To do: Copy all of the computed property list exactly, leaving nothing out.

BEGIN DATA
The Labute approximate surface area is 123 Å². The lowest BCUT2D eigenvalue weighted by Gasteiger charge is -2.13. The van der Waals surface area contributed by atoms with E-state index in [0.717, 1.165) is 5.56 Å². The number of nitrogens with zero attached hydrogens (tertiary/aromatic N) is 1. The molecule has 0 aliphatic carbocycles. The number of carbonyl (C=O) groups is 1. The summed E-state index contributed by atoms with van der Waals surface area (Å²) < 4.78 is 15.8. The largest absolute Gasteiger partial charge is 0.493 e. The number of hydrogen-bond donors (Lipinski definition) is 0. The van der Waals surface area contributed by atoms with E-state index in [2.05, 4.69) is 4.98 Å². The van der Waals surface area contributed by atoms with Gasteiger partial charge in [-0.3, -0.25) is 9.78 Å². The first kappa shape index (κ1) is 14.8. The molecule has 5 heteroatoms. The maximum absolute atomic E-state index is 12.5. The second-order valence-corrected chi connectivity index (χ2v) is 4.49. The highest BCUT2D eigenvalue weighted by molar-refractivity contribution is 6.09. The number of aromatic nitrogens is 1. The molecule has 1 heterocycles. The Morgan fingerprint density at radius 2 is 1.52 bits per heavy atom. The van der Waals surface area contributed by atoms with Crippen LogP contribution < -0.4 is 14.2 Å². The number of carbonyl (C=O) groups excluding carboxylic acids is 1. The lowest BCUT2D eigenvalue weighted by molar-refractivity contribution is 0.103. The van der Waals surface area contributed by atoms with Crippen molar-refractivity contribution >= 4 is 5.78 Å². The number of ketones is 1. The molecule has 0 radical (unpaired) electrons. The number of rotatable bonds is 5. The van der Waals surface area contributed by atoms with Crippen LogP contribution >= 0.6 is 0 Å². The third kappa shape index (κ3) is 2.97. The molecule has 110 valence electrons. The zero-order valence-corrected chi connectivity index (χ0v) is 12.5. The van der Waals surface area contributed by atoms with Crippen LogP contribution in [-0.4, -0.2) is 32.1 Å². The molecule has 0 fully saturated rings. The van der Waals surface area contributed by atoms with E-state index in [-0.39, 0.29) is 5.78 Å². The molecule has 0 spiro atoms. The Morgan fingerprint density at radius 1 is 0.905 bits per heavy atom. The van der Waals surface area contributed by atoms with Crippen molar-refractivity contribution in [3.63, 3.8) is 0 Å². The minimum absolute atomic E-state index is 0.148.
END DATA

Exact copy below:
The Labute approximate surface area is 123 Å². The lowest BCUT2D eigenvalue weighted by Gasteiger charge is -2.13. The van der Waals surface area contributed by atoms with E-state index in [0.717, 1.165) is 5.56 Å². The number of nitrogens with zero attached hydrogens (tertiary/aromatic N) is 1. The molecule has 0 aliphatic carbocycles. The number of carbonyl (C=O) groups is 1. The summed E-state index contributed by atoms with van der Waals surface area (Å²) < 4.78 is 15.8. The largest absolute Gasteiger partial charge is 0.493 e. The number of hydrogen-bond donors (Lipinski definition) is 0. The van der Waals surface area contributed by atoms with E-state index in [2.05, 4.69) is 4.98 Å². The van der Waals surface area contributed by atoms with Gasteiger partial charge in [-0.3, -0.25) is 9.78 Å². The first kappa shape index (κ1) is 14.8. The molecule has 5 heteroatoms. The maximum absolute atomic E-state index is 12.5. The second-order valence-corrected chi connectivity index (χ2v) is 4.49. The highest BCUT2D eigenvalue weighted by molar-refractivity contribution is 6.09. The number of aromatic nitrogens is 1. The molecule has 1 heterocycles. The Morgan fingerprint density at radius 2 is 1.52 bits per heavy atom. The van der Waals surface area contributed by atoms with Crippen LogP contribution < -0.4 is 14.2 Å². The number of carbonyl (C=O) groups excluding carboxylic acids is 1. The lowest BCUT2D eigenvalue weighted by molar-refractivity contribution is 0.103. The van der Waals surface area contributed by atoms with Crippen molar-refractivity contribution >= 4 is 5.78 Å². The number of ketones is 1. The molecule has 0 radical (unpaired) electrons. The number of rotatable bonds is 5. The van der Waals surface area contributed by atoms with Crippen LogP contribution >= 0.6 is 0 Å². The third kappa shape index (κ3) is 2.97. The molecule has 110 valence electrons. The zero-order valence-corrected chi connectivity index (χ0v) is 12.5. The van der Waals surface area contributed by atoms with Crippen LogP contribution in [-0.4, -0.2) is 32.1 Å². The molecule has 0 fully saturated rings. The van der Waals surface area contributed by atoms with E-state index in [-0.39, 0.29) is 5.78 Å². The molecule has 0 spiro atoms. The Morgan fingerprint density at radius 1 is 0.905 bits per heavy atom. The van der Waals surface area contributed by atoms with Crippen molar-refractivity contribution in [3.63, 3.8) is 0 Å². The minimum absolute atomic E-state index is 0.148.